A design from OMA has just been named the winner of an international competition to deliver a new vision for the Museo Egizio in Turin, Italy.
OMA Managing Partner David Gianotten and Project Architect Andreas Karavanas will lead the creation of the Piazza Egizia covered courtyard and six ancillary urban rooms that connected to the original 1824 space, which is considered the oldest exhibitor of Ancient Egyptian artifacts in the world.
“Museo Egizio, with an open courtyard, is historically a main civic space in Turin,” Gianotten said. “Our team believes that it is vital to restore the public nature of the museum and integrate it back with Turin’s network of public spaces. By reorganizing the current museum’s public areas, we have created the Piazza Egizia, which is a place for all kinds of activities shared between Museo Egizio and the city.”
The overall project is aimed at reconnecting public space to the museum after more than a decade of renovations at the ground level. The facade of the original Collegio dei Nobili building will be uncovered, and a rainwater collection system will be added to the canopy above the courtyard feature in order to help the institution enact its sustainability goals.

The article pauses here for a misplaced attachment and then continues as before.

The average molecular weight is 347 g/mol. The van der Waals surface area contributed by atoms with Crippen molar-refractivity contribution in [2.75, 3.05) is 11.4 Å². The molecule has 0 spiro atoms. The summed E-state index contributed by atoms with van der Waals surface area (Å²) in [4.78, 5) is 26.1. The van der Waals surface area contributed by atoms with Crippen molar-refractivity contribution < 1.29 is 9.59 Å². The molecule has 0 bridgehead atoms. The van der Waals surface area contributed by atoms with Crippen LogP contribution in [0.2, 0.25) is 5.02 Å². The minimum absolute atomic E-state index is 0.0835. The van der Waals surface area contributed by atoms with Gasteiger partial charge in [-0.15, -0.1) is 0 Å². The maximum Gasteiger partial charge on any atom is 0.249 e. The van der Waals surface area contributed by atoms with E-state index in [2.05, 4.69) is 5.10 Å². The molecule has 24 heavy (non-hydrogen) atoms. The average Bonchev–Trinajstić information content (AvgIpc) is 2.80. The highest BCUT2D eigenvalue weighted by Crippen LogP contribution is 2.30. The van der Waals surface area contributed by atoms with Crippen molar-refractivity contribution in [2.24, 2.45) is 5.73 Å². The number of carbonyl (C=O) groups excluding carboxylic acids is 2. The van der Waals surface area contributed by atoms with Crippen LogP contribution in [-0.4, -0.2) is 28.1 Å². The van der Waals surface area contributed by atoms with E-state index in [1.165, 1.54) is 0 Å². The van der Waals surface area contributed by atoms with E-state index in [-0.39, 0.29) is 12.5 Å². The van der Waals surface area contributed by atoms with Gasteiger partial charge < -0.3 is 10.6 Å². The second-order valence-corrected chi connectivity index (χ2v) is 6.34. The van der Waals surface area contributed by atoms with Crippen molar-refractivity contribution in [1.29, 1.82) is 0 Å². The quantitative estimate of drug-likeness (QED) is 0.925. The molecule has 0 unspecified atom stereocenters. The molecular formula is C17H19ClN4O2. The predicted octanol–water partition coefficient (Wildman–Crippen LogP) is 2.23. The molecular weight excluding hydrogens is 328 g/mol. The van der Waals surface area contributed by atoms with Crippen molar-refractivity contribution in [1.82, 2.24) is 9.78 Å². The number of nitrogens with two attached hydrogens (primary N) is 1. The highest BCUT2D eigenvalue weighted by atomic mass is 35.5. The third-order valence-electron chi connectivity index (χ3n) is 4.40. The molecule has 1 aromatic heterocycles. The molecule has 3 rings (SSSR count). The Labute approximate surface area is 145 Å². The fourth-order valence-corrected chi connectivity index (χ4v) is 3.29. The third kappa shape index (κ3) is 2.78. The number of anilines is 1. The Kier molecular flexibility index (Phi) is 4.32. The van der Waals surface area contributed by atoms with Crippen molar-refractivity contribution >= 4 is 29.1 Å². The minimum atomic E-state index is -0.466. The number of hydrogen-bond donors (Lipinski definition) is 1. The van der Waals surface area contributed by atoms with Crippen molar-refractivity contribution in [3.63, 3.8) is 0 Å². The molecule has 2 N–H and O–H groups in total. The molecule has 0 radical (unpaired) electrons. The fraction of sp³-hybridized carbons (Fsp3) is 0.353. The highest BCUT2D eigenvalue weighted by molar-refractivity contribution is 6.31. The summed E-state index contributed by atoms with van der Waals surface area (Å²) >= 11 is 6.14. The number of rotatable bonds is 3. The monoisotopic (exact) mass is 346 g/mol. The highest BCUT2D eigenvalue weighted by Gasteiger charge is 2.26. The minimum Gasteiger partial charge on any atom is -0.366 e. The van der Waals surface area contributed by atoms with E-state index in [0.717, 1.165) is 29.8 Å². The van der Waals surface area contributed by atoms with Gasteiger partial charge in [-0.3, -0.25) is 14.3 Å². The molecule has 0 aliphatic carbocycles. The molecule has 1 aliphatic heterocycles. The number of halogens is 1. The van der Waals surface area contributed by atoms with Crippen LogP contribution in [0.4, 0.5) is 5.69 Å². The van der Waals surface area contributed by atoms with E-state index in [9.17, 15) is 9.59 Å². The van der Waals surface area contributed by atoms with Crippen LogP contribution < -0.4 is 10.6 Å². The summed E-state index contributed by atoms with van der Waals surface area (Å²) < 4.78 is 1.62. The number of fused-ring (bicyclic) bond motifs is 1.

“We have conceptualized the Piazza Egizia as a palimpsest that reveals the different layers of the museum’s history. This approach restores coherence to the architecture and lends the museum a lucid identity, while ensuring that the institution’s new needs are fulfilled,” Karavanas added finally.
The firm beat out entries from Kengo Kuma, Pininfarina, Carlo Ratti Associati, and Snøhetta to win the competition. Construction for the project is expected to get underway later in the year, with completion anticipated in 2024, the museum's 200th anniversary.
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